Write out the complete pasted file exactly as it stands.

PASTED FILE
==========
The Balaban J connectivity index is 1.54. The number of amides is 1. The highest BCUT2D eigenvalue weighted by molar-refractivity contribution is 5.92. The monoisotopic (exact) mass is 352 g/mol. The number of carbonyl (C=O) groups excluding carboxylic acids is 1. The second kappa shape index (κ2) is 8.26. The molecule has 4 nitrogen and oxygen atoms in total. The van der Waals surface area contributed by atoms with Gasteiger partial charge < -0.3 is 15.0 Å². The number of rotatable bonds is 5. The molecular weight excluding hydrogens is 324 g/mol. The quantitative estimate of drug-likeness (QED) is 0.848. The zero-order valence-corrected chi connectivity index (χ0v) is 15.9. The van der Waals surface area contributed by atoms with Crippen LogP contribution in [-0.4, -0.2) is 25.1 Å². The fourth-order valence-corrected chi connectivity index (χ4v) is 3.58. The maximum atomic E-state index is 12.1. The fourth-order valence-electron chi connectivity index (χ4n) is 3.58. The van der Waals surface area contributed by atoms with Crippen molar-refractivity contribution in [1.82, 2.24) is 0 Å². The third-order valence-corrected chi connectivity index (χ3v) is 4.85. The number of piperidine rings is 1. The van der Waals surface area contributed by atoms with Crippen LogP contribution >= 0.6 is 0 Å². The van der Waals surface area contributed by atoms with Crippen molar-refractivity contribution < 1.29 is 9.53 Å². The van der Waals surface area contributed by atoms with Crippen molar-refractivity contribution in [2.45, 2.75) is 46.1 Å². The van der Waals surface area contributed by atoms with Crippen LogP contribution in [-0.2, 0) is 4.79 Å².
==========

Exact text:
The Balaban J connectivity index is 1.54. The number of amides is 1. The highest BCUT2D eigenvalue weighted by molar-refractivity contribution is 5.92. The monoisotopic (exact) mass is 352 g/mol. The number of carbonyl (C=O) groups excluding carboxylic acids is 1. The second kappa shape index (κ2) is 8.26. The molecule has 4 nitrogen and oxygen atoms in total. The van der Waals surface area contributed by atoms with Gasteiger partial charge < -0.3 is 15.0 Å². The number of rotatable bonds is 5. The molecular weight excluding hydrogens is 324 g/mol. The quantitative estimate of drug-likeness (QED) is 0.848. The zero-order valence-corrected chi connectivity index (χ0v) is 15.9. The van der Waals surface area contributed by atoms with Crippen LogP contribution in [-0.4, -0.2) is 25.1 Å². The fourth-order valence-corrected chi connectivity index (χ4v) is 3.58. The maximum atomic E-state index is 12.1. The fourth-order valence-electron chi connectivity index (χ4n) is 3.58. The van der Waals surface area contributed by atoms with Crippen molar-refractivity contribution in [1.82, 2.24) is 0 Å². The third-order valence-corrected chi connectivity index (χ3v) is 4.85. The number of piperidine rings is 1. The van der Waals surface area contributed by atoms with Crippen LogP contribution >= 0.6 is 0 Å². The van der Waals surface area contributed by atoms with Crippen molar-refractivity contribution < 1.29 is 9.53 Å². The van der Waals surface area contributed by atoms with Crippen molar-refractivity contribution in [2.45, 2.75) is 46.1 Å². The van der Waals surface area contributed by atoms with Crippen LogP contribution in [-0.2, 0) is 4.79 Å².